Leah Kostamo
Leah Kostamo
Leah Kostamo

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  1. we have safe countries because people fought for them…

  2. Rachel Burns Kraft says:

    This is so beautiful! I haven’t yet read of any stories of neighbors welcoming in a refugee family. This feels like a cool drink of water to my heart that is weary of the desert of bad news and hot vitriol of political discourse.

    • Leah Kostamo says:

      Thanks, Rachel. Yes, up close the “refugee crisis” looks completely different than the “hot vitriol” being thorn about by the politicos.

  3. This is beautiful. Loving your neighbor full on. What a tough life refugees have gone through, and it is good that the ones you have “fallen in love with” see kindness from you in a strange land they are just starting to know May their family and all refugees find a true home and find more people to show them love as you have..

  4. Michelle Miller says:

    I love hearing about this gorgeous, tender family joining the community of Kingfisher. Having been the recipient of the generosity that bubbles out of your farm (I’ve received bags of tubers, brand new thick wool green socks, bunny kisses, relaxing saunas, barn dances, bountiful meals and a stay in the old cabin) I delight that this untethered family has found a place to belong and heal.

    • Leah Kostamo says:

      So glad to have you in the extended Kingfisher community, Michelle. 🙂 Hope you can meet this dear family some day soon.

  5. Erin Wilson says:

    The beauty of this made me cry.

    Salaam alaikum, Halabi Family. May Peace be upon you!

    • Leah Kostamo says:

      Thanks, Erin, I’ll pass on your welcome. (And, this is cool, two of my farm mates lived in Lebanon for 2 years. That was 20 years ago and they returned with a little brass door plaque with the words Sallam alaikum in Arabic. They kept it all these years, not really knowing why. And then, voila, we had a use for it. It was on their door when they arrived. :))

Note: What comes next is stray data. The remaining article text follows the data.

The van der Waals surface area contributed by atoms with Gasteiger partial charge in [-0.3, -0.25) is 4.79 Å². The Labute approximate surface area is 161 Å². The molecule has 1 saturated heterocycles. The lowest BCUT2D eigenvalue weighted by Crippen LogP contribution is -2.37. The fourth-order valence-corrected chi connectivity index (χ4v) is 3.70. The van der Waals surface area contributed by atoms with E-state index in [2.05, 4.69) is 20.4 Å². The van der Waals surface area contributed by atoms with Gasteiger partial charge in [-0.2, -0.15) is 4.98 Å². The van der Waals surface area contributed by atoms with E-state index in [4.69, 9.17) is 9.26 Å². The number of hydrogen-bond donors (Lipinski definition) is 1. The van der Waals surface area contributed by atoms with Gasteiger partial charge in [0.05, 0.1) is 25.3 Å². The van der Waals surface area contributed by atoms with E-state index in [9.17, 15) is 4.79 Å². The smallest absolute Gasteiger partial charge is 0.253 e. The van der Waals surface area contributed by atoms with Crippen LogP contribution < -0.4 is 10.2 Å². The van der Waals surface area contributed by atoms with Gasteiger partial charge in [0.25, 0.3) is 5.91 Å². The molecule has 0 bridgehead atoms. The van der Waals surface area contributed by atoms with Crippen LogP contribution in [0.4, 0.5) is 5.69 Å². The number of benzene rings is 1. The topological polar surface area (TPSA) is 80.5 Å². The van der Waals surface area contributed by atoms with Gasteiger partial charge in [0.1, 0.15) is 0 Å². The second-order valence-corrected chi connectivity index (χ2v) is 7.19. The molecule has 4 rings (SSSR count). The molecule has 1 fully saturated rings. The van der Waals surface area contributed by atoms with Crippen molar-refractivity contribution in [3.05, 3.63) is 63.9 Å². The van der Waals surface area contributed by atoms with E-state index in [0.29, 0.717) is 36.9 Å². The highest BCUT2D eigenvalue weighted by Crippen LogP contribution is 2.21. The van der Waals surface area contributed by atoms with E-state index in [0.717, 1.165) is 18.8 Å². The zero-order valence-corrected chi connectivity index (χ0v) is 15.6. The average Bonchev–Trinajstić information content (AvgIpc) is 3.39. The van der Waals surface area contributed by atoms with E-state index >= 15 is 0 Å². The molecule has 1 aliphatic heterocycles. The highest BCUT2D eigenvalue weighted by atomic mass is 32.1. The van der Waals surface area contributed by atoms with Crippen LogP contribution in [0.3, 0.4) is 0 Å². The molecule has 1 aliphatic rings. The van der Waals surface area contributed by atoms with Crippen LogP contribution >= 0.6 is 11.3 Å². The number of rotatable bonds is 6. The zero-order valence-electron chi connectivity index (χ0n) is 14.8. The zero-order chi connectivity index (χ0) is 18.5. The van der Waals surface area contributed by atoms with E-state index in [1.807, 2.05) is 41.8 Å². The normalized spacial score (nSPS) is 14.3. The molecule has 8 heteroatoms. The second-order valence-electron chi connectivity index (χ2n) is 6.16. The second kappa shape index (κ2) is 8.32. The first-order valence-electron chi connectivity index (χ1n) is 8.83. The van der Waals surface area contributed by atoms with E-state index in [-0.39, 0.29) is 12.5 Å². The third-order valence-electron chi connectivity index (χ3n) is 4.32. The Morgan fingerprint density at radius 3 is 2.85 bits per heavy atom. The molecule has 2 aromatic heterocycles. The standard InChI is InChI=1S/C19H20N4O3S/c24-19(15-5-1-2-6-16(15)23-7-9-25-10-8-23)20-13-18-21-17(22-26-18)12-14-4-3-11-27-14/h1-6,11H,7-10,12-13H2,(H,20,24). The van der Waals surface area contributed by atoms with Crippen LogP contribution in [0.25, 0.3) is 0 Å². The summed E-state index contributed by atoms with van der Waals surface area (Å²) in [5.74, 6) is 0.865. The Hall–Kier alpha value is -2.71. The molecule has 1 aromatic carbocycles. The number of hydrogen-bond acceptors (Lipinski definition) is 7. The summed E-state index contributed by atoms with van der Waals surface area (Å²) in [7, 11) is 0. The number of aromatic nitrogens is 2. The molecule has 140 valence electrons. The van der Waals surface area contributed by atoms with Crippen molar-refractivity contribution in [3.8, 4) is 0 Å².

• Erin Wilson says:

        Gah! That is so beautiful!! I can’t help thinking what an extraordinary gift your community is. So many refugee families suffer from profound loneliness, coming from such tight-knit cultures. You are able to give them something so foundational…mercy, I’m crying just thinking about it!

  6. Beautiful. When I was a child our community welcomed a number of refugees from Laos. And I was also smitten. Smitten with the tales their daughter told of having a monkey for a pet. Smitten by egg rolls (a never before tasted delicacy in a small midwestern town in the late 70’s), sticky rice, noodle soup and all the other delicacies the mother insisted I taste when I wandered down the street to play with their girls. Eventually they moved to Texas and I lost touch with them. But sometimes I wonder…what are they doing today? Is their life good? Do they still miss the country that gave them life? Do their daughters have families like mine? Did they go to college? What did they have the chance to become because they were able to leave the refugee camps and come here?

    • Leah Kostamo says:

      Hi Rea, Thanks for sharing your story; it was very touching. I think welcoming refugees is especially transforming for the children involved. It forever breaks down the “us and them” mentality that is sadly on the increase today. Bless you and bless your dear Laotian friends.

  7. Kristy says:

    This paints such a beautiful picture of community. I’m so glad all of you have each other.

  8. This is so heartening. I know for me, my anxiety is always eased by active engagement and connection.

  9. Beth Pandy Bruno says:

    Such a wonderful first hand account! Thank you for sharing this family with us.

  10. Roos Woller says:

    So beautiful. I am learning more every day of our interconnectedness. I love the part were you said they have become the hosts and in return are being a blessing to the other families.

  11. Leah, I want to come hang out in your community! Oh the Middle East knows something about hospitality that is so humbling. Thank you for being available and making a difference for one family. And thank you for making a difference for so many more by sharing their story!

    • Leah Kostamo says:

      You’re welcome anytime! 🙂 Indeed, I am so humbled by this family’s hospitality. We’ve personally had them to dinner once, and the wife has probably already cooked for me 5 times (maybe she thought I was a terrible cook and is coming to the rescue of my husband and children! ?:) Actually, I think it’s because she knows I work full time and she’s just being a good and helpful neighbour.).

  12. Undone. I love your huge heart and the beautiful openness of your community.

    • Leah Kostamo says:

      Thank you, Michele. Living in community has enabled me to be more open and have a bigger heart. I stay pretty small when I’m on my own. 🙂

  13. Siki Dlanga says:

    I love this story so much!